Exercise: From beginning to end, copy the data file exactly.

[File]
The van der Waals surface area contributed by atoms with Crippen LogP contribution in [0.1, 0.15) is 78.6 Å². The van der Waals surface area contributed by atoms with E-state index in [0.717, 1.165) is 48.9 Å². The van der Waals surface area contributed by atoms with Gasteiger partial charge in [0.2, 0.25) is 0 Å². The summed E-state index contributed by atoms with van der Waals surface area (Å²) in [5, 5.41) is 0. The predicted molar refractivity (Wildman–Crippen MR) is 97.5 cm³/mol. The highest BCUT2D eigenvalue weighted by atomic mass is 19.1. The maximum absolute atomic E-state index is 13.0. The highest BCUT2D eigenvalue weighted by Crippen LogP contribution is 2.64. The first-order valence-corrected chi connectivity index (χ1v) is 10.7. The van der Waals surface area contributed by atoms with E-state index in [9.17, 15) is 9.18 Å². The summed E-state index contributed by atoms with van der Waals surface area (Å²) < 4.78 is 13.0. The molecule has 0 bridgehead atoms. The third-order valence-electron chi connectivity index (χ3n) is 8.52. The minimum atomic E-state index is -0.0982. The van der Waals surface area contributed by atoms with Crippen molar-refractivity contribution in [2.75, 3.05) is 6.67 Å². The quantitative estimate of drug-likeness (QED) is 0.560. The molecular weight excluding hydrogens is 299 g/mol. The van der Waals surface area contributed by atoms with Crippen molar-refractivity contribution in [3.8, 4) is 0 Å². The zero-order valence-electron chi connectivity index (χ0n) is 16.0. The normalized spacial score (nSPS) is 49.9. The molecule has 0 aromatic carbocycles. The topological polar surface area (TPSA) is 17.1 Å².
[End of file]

The van der Waals surface area contributed by atoms with Crippen LogP contribution in [0.1, 0.15) is 78.6 Å². The van der Waals surface area contributed by atoms with E-state index in [0.717, 1.165) is 48.9 Å². The van der Waals surface area contributed by atoms with Gasteiger partial charge in [0.2, 0.25) is 0 Å². The summed E-state index contributed by atoms with van der Waals surface area (Å²) in [5, 5.41) is 0. The predicted molar refractivity (Wildman–Crippen MR) is 97.5 cm³/mol. The highest BCUT2D eigenvalue weighted by atomic mass is 19.1. The maximum absolute atomic E-state index is 13.0. The highest BCUT2D eigenvalue weighted by Crippen LogP contribution is 2.64. The first-order valence-corrected chi connectivity index (χ1v) is 10.7. The van der Waals surface area contributed by atoms with E-state index in [9.17, 15) is 9.18 Å². The summed E-state index contributed by atoms with van der Waals surface area (Å²) < 4.78 is 13.0. The molecule has 0 bridgehead atoms. The third-order valence-electron chi connectivity index (χ3n) is 8.52. The minimum atomic E-state index is -0.0982. The van der Waals surface area contributed by atoms with Crippen molar-refractivity contribution in [2.75, 3.05) is 6.67 Å². The quantitative estimate of drug-likeness (QED) is 0.560. The molecular weight excluding hydrogens is 299 g/mol. The van der Waals surface area contributed by atoms with Crippen molar-refractivity contribution in [3.8, 4) is 0 Å². The zero-order valence-electron chi connectivity index (χ0n) is 16.0. The normalized spacial score (nSPS) is 49.9. The molecule has 0 aromatic carbocycles. The topological polar surface area (TPSA) is 17.1 Å².